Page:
Executive Master of Natural Resources in Global Sustainability

XMNR2019 cohort

Sustainability requires innovation and leadership on the part of public and private partners working together to solve complex problems at multiple scales.

Executive Master of Natural Resources (XMNR) students broaden and deepen their understanding of critical global sustainability topics through readings, presentations by subject matter experts, engagement with dozens of core and guest faculty members, and analysis of both domestic and international case studies. All aspects of the program—including coursework, the Global Study, and capstone directed-study projects—are designed to bring about institutional and policy change, as well as personal and cultural transformation.

The XMNR degree is a cohort-based educational experience. This means that while students are enrolled in specific individual courses, the classroom experience is an exploration of a wide variety of sustainability topics, with a focus on systems thinking and leadership development.

Need even more flexibility? Interested but have less than two years of work experience? Check out the Online Master of Natural Resources.

Expand your professional network

Although the Virginia Tech Center for Leadership in Global Sustainability campus is located just outside of Washington, D.C., our students come from all over the country and internationally. Class meetings are designed with work schedules and travel needs in mind. We provide lodging and meals during our weekend meetings, so that students can make the most of their time focusing on coursework and building connections.

Subjects of Study

Climate change has the potential to disrupt human civilization, reduce economic growth, harm human health, and degrade environmental functions. Students examine the causes, consequences, and responses to climate change, and consider the benefits and drawbacks of various approaches and strategies for mitigation, adaptation, and resilience.

Pulling a billion people out of energy poverty and meeting the needs of a growing middle class may require several doublings of energy demand. Students compare energy systems’ returns on investment and social/environmental impact and consider the relationship of energy to social, economic, water, food, and climate systems. Renewable and alternative energy systems are considered alongside conventional systems, especially as related to urban and rural needs, critical infrastructure, and international development.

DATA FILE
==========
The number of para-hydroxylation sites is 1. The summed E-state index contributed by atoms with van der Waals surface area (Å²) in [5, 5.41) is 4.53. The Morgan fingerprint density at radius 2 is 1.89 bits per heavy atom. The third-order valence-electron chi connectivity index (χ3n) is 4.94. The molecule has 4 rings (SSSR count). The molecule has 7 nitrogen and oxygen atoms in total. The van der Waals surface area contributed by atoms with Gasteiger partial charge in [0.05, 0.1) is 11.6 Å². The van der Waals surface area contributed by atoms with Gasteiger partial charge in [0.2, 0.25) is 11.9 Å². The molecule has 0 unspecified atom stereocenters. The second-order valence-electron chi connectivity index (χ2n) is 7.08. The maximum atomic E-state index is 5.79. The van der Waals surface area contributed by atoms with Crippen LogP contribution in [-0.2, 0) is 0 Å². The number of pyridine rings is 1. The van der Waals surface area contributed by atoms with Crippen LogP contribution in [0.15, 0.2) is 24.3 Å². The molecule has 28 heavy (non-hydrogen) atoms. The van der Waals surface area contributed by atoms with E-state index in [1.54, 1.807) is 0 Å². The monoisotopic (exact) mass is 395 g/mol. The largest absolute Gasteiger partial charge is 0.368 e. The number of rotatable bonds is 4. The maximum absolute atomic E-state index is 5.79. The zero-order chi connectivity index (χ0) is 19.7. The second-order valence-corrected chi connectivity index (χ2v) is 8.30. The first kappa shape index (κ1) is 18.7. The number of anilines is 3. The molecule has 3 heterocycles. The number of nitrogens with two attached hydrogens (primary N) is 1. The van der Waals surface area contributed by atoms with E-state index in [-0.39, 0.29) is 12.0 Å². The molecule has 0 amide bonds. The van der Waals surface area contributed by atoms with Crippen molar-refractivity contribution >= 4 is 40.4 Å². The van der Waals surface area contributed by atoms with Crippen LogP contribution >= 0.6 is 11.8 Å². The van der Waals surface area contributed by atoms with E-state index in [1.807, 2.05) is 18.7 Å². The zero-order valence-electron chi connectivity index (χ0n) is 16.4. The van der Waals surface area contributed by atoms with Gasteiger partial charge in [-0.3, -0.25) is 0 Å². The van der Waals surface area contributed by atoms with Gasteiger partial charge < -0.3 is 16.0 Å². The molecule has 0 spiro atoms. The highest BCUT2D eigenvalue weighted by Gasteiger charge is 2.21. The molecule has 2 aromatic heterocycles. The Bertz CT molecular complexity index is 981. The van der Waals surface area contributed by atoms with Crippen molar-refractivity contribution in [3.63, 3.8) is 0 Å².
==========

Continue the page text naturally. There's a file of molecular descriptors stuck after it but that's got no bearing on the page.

Meeting the demand of a more prosperous and populous humanity may require a doubling of food supply, yet current agricultural practices are the leading cause of water stress, biodiversity loss, carbon emissions, and other sustainability challenges. Students explore how we can meet future food demand, with a focus on our agricultural systems and their relationship to climate, water, and ecological systems and biodiversity. Food waste, farming production intensity (local, organic, industrial), technology, and diets are also examined.

Abundant but finite, water is critical to human health, food, energy, and economic production. Students learn how to prioritize managing our water systems, and consider factors that affect the supply and demand for water in agriculture / food, energy, public health, economic development, and industry. Water resources and innovative best management practices are examined at local, regional, and global scales.

Students review major sustainable development frameworks, such as the United Nations Sustainable Development Goals (SDGs), Green Circular Economy, Malthusian models, and more. Equity, justice, health, and well-being are core environmental and sustainability challenges addressed through diversity and inclusion initiatives. Specific cases and leadership practices are explored in detail, particularly during the Global Study module.

Rapid urbanization means that, between now and 2050, 1 million people per week will be moving to or born into cities. Students examine how to accommodate this new population while ensuring sustainable development in a manner that fuels economic growth, pulls people out of poverty, increases human rights, lowers per-person environmental impacts, fuels innovation, and supports good governance. Cities and the business supply chains that support them are key to circular economies and sustainable development.

Students explore how to supply the material needs of a more prosperous and populous humanity by transitioning to a circular economy. Innovations in sustainable business and corporate sustainability practices are transforming markets, governance, and public policy. Supply chains, markets, production-consumption, technological design and development, consumer behavior, service-dominated corporate behavior, economic opportunity, regulation, and risk management are considered.

Human development has an adverse effect on biodiversity and ecosystems, but future development pathways could lessen the pressure. Students examine strategies for reducing poverty, meeting the global demand for food, accommodating urban development, and countering the impact of climate change on biodiversity and ecosystems at multiple scales, local to global.